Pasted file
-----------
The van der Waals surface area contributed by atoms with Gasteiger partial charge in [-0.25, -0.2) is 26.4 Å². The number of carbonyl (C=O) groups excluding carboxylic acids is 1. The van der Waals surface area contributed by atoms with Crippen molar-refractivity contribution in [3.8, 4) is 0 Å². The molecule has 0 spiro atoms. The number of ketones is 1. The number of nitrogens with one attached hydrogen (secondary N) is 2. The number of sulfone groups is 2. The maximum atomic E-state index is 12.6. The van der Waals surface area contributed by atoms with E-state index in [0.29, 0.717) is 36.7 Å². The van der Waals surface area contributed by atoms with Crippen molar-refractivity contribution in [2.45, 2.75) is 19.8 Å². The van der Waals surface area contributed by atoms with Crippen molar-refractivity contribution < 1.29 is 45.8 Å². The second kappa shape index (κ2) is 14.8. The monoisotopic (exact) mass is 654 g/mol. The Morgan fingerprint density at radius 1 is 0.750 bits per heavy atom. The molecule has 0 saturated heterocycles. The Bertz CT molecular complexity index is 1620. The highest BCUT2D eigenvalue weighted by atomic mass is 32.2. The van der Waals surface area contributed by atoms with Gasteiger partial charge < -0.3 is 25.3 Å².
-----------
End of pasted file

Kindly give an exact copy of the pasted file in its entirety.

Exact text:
The van der Waals surface area contributed by atoms with Gasteiger partial charge in [-0.25, -0.2) is 26.4 Å². The number of carbonyl (C=O) groups excluding carboxylic acids is 1. The van der Waals surface area contributed by atoms with Crippen molar-refractivity contribution in [3.8, 4) is 0 Å². The molecule has 0 spiro atoms. The number of ketones is 1. The number of nitrogens with one attached hydrogen (secondary N) is 2. The number of sulfone groups is 2. The maximum atomic E-state index is 12.6. The van der Waals surface area contributed by atoms with E-state index in [0.29, 0.717) is 36.7 Å². The van der Waals surface area contributed by atoms with Crippen molar-refractivity contribution in [2.45, 2.75) is 19.8 Å². The van der Waals surface area contributed by atoms with Crippen molar-refractivity contribution < 1.29 is 45.8 Å². The second kappa shape index (κ2) is 14.8. The monoisotopic (exact) mass is 654 g/mol. The Morgan fingerprint density at radius 1 is 0.750 bits per heavy atom. The molecule has 0 saturated heterocycles. The Bertz CT molecular complexity index is 1620. The highest BCUT2D eigenvalue weighted by atomic mass is 32.2. The van der Waals surface area contributed by atoms with Gasteiger partial charge < -0.3 is 25.3 Å².